|Through the imposing mountains of the north-eastern region of Portugal, where in early spring the almond trees are in full blossom and in autumn the vines are covered with fiery red leaves, there runs into the River Douro, from the south, a tributary whose name is now known all around the world.
This is the River Côa, whose vast valley contains many examples of a long-flourishing artistic cycle. Millennium after millennium, the rock formations that line the river banks have been converted into panels covered with thousands of engravings bequeathed to us by our ancestors' creative impulses.
Dating back to the beginning of the Upper Paleolithic Age, these open-air "panels" bear witness to an artistic vitality and mastery that have brought us into touch with 25,000 years of past time.
This extensive art gallery provides us with a record of the Neolithic period and the Iron Age, and then transports us in one fell swoop across two thousand years of history to settle in the Modern Era with its religious representations, names, dates and even, only a few decades ago, some figures drawn by the children of a local miller.
Almost all the motifs are engraved in the rock, presenting us with themes, techniques and conventions common to other contemporary works in Western Europe, such as those found hidden in the French-Basque caves in the nineteenth century and which, by the turn of the century, were already being referred to as great art.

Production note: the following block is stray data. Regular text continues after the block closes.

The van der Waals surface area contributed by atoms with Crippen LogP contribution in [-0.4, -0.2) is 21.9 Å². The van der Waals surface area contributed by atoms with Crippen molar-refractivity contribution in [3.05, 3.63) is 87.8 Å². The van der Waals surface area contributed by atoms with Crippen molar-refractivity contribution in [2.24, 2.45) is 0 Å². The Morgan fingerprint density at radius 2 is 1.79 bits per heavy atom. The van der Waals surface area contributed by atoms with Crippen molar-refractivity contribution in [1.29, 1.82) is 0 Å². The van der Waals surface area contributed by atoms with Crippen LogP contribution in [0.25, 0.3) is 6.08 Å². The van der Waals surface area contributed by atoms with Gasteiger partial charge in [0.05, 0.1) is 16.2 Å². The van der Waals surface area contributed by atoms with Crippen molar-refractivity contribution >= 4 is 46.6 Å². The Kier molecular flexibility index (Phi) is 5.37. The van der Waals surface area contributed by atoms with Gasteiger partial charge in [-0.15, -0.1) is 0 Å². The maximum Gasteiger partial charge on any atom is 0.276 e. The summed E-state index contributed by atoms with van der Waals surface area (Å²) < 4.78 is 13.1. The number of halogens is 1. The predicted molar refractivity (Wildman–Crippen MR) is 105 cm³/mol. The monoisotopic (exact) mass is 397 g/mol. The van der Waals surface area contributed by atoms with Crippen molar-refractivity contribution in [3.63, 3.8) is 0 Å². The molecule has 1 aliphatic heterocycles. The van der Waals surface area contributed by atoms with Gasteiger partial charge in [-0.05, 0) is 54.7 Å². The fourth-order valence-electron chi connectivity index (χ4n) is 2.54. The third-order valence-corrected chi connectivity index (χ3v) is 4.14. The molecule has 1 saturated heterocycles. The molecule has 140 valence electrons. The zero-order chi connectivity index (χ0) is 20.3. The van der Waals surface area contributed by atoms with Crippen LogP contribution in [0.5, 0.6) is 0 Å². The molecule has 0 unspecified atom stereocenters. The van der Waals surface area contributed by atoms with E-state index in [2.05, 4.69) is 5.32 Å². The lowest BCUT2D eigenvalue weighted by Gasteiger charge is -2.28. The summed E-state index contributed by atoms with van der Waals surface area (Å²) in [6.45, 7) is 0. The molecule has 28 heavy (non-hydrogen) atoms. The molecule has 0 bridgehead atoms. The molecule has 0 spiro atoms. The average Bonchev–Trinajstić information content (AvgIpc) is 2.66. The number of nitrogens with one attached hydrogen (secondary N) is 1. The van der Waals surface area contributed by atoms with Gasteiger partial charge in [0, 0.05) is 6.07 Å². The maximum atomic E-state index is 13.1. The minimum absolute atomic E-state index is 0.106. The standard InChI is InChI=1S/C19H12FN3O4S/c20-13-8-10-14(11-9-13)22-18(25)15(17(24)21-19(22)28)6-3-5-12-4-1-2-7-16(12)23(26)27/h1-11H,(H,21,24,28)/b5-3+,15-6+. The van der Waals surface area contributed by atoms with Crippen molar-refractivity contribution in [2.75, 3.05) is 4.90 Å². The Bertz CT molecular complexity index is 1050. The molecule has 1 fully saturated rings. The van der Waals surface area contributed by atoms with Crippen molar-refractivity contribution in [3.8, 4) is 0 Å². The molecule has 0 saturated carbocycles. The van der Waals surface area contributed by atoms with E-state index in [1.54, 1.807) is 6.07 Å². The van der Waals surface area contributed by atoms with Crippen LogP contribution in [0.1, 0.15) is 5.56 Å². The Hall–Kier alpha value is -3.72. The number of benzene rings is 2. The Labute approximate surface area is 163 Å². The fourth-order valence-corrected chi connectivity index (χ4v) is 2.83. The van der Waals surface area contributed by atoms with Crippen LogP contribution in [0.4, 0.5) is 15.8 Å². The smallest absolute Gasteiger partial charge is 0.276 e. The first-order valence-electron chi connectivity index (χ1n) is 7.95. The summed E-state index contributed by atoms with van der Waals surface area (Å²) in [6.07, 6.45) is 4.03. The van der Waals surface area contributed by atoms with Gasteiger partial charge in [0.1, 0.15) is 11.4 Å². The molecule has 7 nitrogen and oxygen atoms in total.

It was, however, not until the end of the twentieth century that we were suddenly to see the art of the Côa valley burst forth from the hidden recesses of the caves into the open air, where the daily and seasonal interplay of light and shade simultaneously exposes and hides it in a fantastic game of revelation and concealment.
As the river wends its way from south to north towards the River Douro, the last seventeen kilometres of its course form a valley that recently became Portugal's first archaeological park. Since December 2, 1998, it has been included in the list of monuments classified by UNESCO as World Heritage. The subsequent simultaneous creation of the Côa Valley Archaeological Park and the National Rock Art Centre, both of which have offices in Vila Nova de Foz Côa, represented the culmination of an important government decision and one that will clearly have a crucial effect on the status of rock art, archaeology and heritage in Portugal at various levels.
All of this magnificent group of open-air engravings, which finally lays to rest the old myth of rock art being forever enclosed in caves, can be admired in organised visits conducted by specialist guides, although it is stressed that all visits must be booked in advance.
The three centres that can be visited are: Canada do Inferno, which was the first group of engravings to be discovered, very close to Vila Nova de Foz Côa, Ribeira de Piscos, at Muxagata, and Penascosa, close to the village of Castelo Melhor.
Situated in the very heart of the archaeological park, the Quinta da Ervamoira provides a complementary service for visitors to the engravings. Here there is a museum that gives a full description of the region and its ancestral customs, without forgetting the extremely ancient bread-making cycle and the traditional features of Douro wine production, yet another of this region's most undeniable riches.